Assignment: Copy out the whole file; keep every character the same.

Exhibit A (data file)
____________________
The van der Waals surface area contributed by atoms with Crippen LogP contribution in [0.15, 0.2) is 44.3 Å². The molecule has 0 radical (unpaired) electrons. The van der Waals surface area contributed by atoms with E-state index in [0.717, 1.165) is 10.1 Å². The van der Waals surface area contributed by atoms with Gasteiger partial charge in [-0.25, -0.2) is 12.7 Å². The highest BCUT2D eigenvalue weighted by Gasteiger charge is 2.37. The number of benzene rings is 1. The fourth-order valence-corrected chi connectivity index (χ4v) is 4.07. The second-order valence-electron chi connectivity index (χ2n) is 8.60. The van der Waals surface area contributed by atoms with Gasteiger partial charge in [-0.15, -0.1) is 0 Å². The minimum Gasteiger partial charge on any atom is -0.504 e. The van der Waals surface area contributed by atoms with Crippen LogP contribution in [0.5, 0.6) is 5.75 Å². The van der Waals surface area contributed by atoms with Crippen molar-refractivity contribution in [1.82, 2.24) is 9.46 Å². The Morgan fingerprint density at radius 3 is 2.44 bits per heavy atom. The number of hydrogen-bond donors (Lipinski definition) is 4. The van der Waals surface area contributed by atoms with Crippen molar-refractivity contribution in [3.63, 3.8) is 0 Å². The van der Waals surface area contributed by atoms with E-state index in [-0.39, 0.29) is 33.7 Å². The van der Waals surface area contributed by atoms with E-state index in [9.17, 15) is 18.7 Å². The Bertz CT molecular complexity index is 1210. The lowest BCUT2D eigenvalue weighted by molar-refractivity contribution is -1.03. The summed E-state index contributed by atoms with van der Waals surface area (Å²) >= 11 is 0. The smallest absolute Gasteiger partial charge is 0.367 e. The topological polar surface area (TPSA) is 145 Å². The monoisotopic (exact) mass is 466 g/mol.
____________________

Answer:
The van der Waals surface area contributed by atoms with Crippen LogP contribution in [0.15, 0.2) is 44.3 Å². The molecule has 0 radical (unpaired) electrons. The van der Waals surface area contributed by atoms with E-state index in [0.717, 1.165) is 10.1 Å². The van der Waals surface area contributed by atoms with Gasteiger partial charge in [-0.25, -0.2) is 12.7 Å². The highest BCUT2D eigenvalue weighted by Gasteiger charge is 2.37. The number of benzene rings is 1. The fourth-order valence-corrected chi connectivity index (χ4v) is 4.07. The second-order valence-electron chi connectivity index (χ2n) is 8.60. The van der Waals surface area contributed by atoms with Gasteiger partial charge in [-0.15, -0.1) is 0 Å². The minimum Gasteiger partial charge on any atom is -0.504 e. The van der Waals surface area contributed by atoms with Crippen LogP contribution in [0.5, 0.6) is 5.75 Å². The van der Waals surface area contributed by atoms with Crippen molar-refractivity contribution in [1.82, 2.24) is 9.46 Å². The Morgan fingerprint density at radius 3 is 2.44 bits per heavy atom. The number of hydrogen-bond donors (Lipinski definition) is 4. The van der Waals surface area contributed by atoms with Crippen molar-refractivity contribution in [3.63, 3.8) is 0 Å². The van der Waals surface area contributed by atoms with E-state index in [-0.39, 0.29) is 33.7 Å². The van der Waals surface area contributed by atoms with E-state index in [9.17, 15) is 18.7 Å². The Bertz CT molecular complexity index is 1210. The lowest BCUT2D eigenvalue weighted by molar-refractivity contribution is -1.03. The summed E-state index contributed by atoms with van der Waals surface area (Å²) >= 11 is 0. The smallest absolute Gasteiger partial charge is 0.367 e. The topological polar surface area (TPSA) is 145 Å². The monoisotopic (exact) mass is 466 g/mol.